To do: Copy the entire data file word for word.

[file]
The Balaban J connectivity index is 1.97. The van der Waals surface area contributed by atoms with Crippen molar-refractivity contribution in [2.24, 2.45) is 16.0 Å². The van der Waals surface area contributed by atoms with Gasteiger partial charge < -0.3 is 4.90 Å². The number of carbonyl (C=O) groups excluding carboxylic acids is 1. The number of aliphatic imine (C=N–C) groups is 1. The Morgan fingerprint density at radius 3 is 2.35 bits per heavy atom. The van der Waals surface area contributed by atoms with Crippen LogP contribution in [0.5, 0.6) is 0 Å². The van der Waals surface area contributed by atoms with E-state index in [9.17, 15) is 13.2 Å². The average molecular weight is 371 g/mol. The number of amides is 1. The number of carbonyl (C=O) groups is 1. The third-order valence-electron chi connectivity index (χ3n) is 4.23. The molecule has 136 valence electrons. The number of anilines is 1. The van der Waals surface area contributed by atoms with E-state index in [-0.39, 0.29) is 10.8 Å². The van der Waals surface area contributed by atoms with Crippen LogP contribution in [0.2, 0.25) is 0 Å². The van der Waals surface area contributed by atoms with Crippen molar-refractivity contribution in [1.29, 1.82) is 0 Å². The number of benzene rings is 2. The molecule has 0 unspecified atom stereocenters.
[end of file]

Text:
The Balaban J connectivity index is 1.97. The van der Waals surface area contributed by atoms with Crippen molar-refractivity contribution in [2.24, 2.45) is 16.0 Å². The van der Waals surface area contributed by atoms with Gasteiger partial charge < -0.3 is 4.90 Å². The number of carbonyl (C=O) groups excluding carboxylic acids is 1. The number of aliphatic imine (C=N–C) groups is 1. The Morgan fingerprint density at radius 3 is 2.35 bits per heavy atom. The van der Waals surface area contributed by atoms with Crippen LogP contribution in [0.5, 0.6) is 0 Å². The van der Waals surface area contributed by atoms with E-state index in [9.17, 15) is 13.2 Å². The average molecular weight is 371 g/mol. The number of amides is 1. The number of carbonyl (C=O) groups is 1. The third-order valence-electron chi connectivity index (χ3n) is 4.23. The molecule has 136 valence electrons. The number of anilines is 1. The van der Waals surface area contributed by atoms with E-state index in [-0.39, 0.29) is 10.8 Å². The van der Waals surface area contributed by atoms with Crippen LogP contribution in [0.2, 0.25) is 0 Å². The van der Waals surface area contributed by atoms with Crippen molar-refractivity contribution in [1.29, 1.82) is 0 Å². The number of benzene rings is 2. The molecule has 0 unspecified atom stereocenters.